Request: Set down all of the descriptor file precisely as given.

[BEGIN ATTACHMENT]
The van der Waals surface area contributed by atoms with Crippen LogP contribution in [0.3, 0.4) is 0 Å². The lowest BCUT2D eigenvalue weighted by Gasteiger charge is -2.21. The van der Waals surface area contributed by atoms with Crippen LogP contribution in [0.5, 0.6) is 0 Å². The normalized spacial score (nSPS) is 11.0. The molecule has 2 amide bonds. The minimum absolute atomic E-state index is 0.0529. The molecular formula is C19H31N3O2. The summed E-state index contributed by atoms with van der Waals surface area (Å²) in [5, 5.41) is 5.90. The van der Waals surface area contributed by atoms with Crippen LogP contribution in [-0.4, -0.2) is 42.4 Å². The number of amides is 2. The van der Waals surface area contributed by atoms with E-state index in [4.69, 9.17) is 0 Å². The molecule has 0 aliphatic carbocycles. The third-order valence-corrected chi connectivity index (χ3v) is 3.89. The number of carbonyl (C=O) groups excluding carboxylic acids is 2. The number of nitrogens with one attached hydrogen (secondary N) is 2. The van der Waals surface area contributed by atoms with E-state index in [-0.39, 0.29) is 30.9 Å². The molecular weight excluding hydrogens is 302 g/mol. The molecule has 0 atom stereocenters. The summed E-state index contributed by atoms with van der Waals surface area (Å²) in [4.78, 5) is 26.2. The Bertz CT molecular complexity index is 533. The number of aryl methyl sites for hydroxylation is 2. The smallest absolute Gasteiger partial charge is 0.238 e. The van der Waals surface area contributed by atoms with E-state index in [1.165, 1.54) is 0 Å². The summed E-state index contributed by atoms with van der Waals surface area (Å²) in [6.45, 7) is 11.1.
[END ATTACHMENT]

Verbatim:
The van der Waals surface area contributed by atoms with Crippen LogP contribution in [0.3, 0.4) is 0 Å². The lowest BCUT2D eigenvalue weighted by Gasteiger charge is -2.21. The van der Waals surface area contributed by atoms with Crippen LogP contribution in [0.5, 0.6) is 0 Å². The normalized spacial score (nSPS) is 11.0. The molecule has 2 amide bonds. The minimum absolute atomic E-state index is 0.0529. The molecular formula is C19H31N3O2. The summed E-state index contributed by atoms with van der Waals surface area (Å²) in [5, 5.41) is 5.90. The van der Waals surface area contributed by atoms with Crippen LogP contribution in [-0.4, -0.2) is 42.4 Å². The number of amides is 2. The van der Waals surface area contributed by atoms with E-state index in [4.69, 9.17) is 0 Å². The molecule has 0 aliphatic carbocycles. The third-order valence-corrected chi connectivity index (χ3v) is 3.89. The number of carbonyl (C=O) groups excluding carboxylic acids is 2. The number of nitrogens with one attached hydrogen (secondary N) is 2. The van der Waals surface area contributed by atoms with E-state index in [-0.39, 0.29) is 30.9 Å². The molecular weight excluding hydrogens is 302 g/mol. The molecule has 0 atom stereocenters. The summed E-state index contributed by atoms with van der Waals surface area (Å²) in [4.78, 5) is 26.2. The Bertz CT molecular complexity index is 533. The number of aryl methyl sites for hydroxylation is 2. The smallest absolute Gasteiger partial charge is 0.238 e. The van der Waals surface area contributed by atoms with E-state index in [1.165, 1.54) is 0 Å². The summed E-state index contributed by atoms with van der Waals surface area (Å²) in [6.45, 7) is 11.1.